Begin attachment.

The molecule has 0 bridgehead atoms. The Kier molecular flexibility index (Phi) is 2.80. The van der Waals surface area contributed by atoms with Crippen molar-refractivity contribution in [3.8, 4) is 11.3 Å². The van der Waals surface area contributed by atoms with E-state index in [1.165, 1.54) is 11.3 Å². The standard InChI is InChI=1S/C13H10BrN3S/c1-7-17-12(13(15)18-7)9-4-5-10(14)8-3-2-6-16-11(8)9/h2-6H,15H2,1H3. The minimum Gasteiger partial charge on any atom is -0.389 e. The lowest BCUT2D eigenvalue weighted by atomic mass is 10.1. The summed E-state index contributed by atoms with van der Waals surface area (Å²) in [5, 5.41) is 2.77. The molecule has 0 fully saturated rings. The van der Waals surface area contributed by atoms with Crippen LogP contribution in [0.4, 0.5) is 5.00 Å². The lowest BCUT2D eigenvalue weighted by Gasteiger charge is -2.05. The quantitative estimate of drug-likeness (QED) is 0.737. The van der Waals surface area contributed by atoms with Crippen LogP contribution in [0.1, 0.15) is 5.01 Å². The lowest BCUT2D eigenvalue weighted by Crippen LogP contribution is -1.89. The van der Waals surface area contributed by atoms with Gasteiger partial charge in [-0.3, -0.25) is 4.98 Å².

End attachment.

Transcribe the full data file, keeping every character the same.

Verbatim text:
The molecule has 0 bridgehead atoms. The Kier molecular flexibility index (Phi) is 2.80. The van der Waals surface area contributed by atoms with Crippen molar-refractivity contribution in [3.8, 4) is 11.3 Å². The van der Waals surface area contributed by atoms with E-state index in [1.165, 1.54) is 11.3 Å². The standard InChI is InChI=1S/C13H10BrN3S/c1-7-17-12(13(15)18-7)9-4-5-10(14)8-3-2-6-16-11(8)9/h2-6H,15H2,1H3. The minimum Gasteiger partial charge on any atom is -0.389 e. The lowest BCUT2D eigenvalue weighted by atomic mass is 10.1. The summed E-state index contributed by atoms with van der Waals surface area (Å²) in [5, 5.41) is 2.77. The molecule has 0 fully saturated rings. The van der Waals surface area contributed by atoms with Crippen LogP contribution in [0.4, 0.5) is 5.00 Å². The lowest BCUT2D eigenvalue weighted by Gasteiger charge is -2.05. The quantitative estimate of drug-likeness (QED) is 0.737. The van der Waals surface area contributed by atoms with Crippen LogP contribution in [0.1, 0.15) is 5.01 Å². The lowest BCUT2D eigenvalue weighted by Crippen LogP contribution is -1.89. The van der Waals surface area contributed by atoms with Gasteiger partial charge in [-0.3, -0.25) is 4.98 Å².